Security firm EdgeSpot has been looking for PDF file exploits lately. Now, the firm's researchers have found two interesting ones.
This exploit is very similar to CVE-2013-3346, which was not obfuscated at that time of first discovery. Because of the obsfucation, it will bypass antivirus detection.
The obsfucation method that EdgeSpot researchers found could be used to hide other exploits besides this one.
After finding the first one, a second method of obsfucation was found a week later -- and it is potentially much more powerful.
The API references say that these two APIs, working together, are used to read the stream of an image named "icon" which stored in the PDF file.
The icon stream, which is simply named "icon," could be saved as a "jpg" file and viewed in image viewer without problem.
This led the researchers to conclude that the attacker likely copied a project/technique called "steganography.js", which is open sourced. The project was developed working on browsers.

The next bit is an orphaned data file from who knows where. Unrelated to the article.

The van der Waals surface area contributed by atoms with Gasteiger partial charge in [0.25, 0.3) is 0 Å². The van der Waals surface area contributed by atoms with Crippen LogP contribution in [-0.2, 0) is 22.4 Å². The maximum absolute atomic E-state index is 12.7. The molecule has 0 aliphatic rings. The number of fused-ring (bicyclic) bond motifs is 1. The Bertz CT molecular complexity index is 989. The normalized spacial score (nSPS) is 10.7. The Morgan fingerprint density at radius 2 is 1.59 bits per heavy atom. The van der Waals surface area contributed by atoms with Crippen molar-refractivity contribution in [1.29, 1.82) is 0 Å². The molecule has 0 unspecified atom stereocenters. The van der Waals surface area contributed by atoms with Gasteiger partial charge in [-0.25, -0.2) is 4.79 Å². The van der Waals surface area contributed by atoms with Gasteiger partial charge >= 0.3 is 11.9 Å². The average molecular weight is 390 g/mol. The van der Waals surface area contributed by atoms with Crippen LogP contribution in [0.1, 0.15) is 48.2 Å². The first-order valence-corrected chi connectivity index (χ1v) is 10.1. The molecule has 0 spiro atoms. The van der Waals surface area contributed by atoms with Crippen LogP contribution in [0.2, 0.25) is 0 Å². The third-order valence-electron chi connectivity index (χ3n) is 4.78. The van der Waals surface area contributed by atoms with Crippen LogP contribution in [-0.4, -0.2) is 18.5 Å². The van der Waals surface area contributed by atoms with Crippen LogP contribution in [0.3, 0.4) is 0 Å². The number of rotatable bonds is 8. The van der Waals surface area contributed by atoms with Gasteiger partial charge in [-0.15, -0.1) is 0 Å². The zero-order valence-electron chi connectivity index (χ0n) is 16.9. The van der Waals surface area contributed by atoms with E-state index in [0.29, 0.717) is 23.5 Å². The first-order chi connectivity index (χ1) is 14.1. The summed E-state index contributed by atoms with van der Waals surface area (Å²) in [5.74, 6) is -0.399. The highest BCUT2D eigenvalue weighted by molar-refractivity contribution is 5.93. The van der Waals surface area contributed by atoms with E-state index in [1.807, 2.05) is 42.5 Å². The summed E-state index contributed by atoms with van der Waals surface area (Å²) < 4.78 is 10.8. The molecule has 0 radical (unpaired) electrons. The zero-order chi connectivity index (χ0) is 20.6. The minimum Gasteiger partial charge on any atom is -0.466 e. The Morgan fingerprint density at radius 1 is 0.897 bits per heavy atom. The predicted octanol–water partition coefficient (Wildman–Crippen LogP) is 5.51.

EdgeSpot researchers also believe the person or persons behind the PDF samples made their innovation as they successfully leveraged the technique in PDF format. They could not find any information mentioning this technique in PDF exploits previously, so they think this is the first time that the "steganography" technique has been used to hide PDF exploits.
By using this technique, all streams look normal, all images are viewable, and everything looks legitimate. This can probably explain why almost all AV engines missed it.
Old exploits can be dressed up to hide themselves from detection. Security teams have to be aware that such mutation may occur, and adjust their own techniques accordingly.
— Larry Loeb has written for many of the last century's major "dead tree" computer magazines, having been, among other things, a consulting editor for BYTE magazine and senior editor for the launch of WebWeek.